Metabolization: When cannabis is taken orally, it passes through the digestive system and is processed by the liver. Enzymes in the liver break down cannabinoids, accounting for the low bioavailability of oral cannabis. However, CBD inhibits enzymes in the liver that break down THC. As a result, when THC and CBD are taken together, more THC is absorbed by the body than when THC is taken alone. [18]

Pharmacodynamic Interactions

Pharmacodynamic interactions occur when one or more components of a medication affect another molecule’s actions, namely the other molecule’s ability to bind to a receptor, its postreceptor effects, and/or its chemical interactions.[19] These types of interactions can take several forms, where the interactions may lead either to enhanced (synergism) or decreased (antagonism) activity. [20] More specifically, the interactions can be divided into three subgroups, where multiple chemicals interact with each other either by (i) binding to the same receptor, (ii) binding to different receptors, and/or (iii) interfering with the control mechanism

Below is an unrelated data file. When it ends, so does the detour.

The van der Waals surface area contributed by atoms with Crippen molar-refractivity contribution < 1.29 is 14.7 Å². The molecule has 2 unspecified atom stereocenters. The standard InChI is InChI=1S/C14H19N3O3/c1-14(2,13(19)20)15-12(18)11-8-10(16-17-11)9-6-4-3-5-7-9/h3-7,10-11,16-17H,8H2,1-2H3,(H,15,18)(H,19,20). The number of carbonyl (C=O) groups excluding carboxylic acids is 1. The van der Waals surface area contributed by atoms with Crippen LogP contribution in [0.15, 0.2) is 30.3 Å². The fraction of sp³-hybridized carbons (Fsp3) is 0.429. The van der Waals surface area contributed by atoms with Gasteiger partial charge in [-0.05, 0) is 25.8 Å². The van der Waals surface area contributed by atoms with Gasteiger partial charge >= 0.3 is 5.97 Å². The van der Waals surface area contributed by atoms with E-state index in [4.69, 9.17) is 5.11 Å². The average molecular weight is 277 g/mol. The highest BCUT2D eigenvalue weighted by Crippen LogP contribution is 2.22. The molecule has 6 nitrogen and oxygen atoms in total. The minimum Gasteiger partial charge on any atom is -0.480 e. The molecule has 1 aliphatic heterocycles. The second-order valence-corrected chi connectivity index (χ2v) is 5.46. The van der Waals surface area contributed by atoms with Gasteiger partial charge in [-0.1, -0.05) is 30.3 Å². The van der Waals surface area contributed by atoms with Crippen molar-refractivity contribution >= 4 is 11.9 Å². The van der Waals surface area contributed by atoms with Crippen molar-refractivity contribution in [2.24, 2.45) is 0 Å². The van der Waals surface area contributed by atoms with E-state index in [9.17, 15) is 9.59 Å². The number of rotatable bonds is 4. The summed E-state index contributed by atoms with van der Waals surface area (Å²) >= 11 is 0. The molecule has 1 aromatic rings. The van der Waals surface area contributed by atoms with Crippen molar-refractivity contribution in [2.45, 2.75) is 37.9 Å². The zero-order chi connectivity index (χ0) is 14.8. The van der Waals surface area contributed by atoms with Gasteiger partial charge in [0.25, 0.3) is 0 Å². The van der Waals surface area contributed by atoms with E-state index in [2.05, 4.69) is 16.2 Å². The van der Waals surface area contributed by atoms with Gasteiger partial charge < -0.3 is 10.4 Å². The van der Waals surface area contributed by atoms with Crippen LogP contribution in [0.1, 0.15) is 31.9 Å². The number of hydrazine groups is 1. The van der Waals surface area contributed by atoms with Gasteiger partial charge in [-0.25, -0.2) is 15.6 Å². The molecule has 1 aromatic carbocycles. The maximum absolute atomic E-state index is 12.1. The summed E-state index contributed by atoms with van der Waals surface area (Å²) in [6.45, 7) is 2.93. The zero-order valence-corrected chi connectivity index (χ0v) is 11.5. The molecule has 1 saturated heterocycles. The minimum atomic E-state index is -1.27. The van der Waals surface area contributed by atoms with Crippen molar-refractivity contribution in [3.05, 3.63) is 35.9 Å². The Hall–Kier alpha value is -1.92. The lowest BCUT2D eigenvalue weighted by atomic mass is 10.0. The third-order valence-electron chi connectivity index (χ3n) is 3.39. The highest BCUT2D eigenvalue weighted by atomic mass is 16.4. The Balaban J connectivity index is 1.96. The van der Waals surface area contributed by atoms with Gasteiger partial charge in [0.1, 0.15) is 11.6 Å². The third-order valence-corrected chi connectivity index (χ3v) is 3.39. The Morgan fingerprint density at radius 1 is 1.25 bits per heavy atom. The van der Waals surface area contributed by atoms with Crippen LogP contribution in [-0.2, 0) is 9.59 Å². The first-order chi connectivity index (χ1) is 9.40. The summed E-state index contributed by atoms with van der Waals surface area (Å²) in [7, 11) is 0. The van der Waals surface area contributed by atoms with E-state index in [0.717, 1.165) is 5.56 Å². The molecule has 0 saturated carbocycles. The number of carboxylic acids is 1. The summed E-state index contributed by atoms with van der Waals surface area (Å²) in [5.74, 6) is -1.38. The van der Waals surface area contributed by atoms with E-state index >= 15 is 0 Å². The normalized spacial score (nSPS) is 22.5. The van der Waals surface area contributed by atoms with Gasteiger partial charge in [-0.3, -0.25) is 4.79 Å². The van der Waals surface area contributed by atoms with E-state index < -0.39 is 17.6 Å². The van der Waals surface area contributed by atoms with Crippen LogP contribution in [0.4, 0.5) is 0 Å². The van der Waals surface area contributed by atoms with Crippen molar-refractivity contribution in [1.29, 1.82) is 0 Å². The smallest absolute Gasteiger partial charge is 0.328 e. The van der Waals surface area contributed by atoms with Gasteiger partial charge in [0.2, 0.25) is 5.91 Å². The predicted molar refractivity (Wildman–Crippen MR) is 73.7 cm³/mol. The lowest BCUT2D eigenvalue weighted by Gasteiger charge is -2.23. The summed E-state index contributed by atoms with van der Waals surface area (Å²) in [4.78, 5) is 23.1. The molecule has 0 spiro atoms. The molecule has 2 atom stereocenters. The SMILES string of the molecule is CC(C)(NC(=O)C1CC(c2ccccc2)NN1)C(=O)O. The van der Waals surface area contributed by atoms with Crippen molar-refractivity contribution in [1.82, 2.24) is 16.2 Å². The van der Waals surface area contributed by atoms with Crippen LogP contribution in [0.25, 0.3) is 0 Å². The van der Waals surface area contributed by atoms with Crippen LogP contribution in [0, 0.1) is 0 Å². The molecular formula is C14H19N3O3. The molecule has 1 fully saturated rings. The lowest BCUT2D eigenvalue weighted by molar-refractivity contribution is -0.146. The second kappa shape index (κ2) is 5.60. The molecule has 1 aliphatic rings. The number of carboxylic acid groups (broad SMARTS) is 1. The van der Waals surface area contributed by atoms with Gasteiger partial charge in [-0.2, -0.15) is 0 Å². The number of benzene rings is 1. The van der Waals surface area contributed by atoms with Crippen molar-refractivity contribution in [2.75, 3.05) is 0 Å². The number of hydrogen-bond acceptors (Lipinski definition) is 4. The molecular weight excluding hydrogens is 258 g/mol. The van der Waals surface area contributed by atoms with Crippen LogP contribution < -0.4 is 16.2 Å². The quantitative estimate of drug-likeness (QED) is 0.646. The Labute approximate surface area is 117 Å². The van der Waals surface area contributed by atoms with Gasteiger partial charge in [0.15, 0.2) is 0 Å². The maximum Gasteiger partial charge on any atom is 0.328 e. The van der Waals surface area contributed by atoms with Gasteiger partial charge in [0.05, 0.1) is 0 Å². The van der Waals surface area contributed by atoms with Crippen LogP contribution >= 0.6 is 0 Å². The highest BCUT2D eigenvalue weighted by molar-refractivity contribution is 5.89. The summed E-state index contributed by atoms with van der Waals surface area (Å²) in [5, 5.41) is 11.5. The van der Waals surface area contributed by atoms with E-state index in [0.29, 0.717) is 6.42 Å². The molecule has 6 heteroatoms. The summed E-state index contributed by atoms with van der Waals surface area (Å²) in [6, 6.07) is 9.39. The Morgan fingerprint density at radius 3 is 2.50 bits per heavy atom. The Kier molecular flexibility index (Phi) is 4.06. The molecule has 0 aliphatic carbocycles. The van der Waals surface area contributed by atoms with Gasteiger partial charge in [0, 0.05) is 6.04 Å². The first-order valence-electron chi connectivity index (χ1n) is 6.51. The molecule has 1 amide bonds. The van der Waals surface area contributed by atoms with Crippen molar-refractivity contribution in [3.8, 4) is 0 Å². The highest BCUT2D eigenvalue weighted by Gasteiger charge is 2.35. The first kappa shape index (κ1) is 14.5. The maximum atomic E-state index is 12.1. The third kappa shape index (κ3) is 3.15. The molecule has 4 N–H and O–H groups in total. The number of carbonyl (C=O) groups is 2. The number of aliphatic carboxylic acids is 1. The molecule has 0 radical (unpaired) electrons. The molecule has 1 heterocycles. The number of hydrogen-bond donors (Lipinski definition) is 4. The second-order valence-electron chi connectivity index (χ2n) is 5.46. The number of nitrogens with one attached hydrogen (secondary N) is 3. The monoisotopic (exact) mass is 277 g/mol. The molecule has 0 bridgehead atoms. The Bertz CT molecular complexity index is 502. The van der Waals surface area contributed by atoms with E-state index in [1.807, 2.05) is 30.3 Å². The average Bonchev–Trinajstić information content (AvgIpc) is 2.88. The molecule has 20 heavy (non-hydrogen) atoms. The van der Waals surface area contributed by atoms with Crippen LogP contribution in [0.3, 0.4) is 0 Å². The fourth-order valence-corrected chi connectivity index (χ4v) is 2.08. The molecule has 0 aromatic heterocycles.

Different Compounds Bind to the Same Receptor

Different chemicals can interact with one another if they both bind to the same receptor, either at the same site on that receptor (homodynamic interactions) or at different sites on the same receptor (heterodynamic interactions, also called allosteric modulation).[21]

As an example, perhaps one of the most well-known aspects of the entourage effect is the ability of CBD to mitigate some of the less desirable effects of THC, such as the potential for THC to be intoxicating or create feelings of anxiety or paranoia. This happens when CBD crowds out the ability of THC to bind to CB1 receptors. Specifically, Both THC and CBD can bind to CB1 receptors. THC is an agonist, which means that if it binds to a receptor, it can cause an action.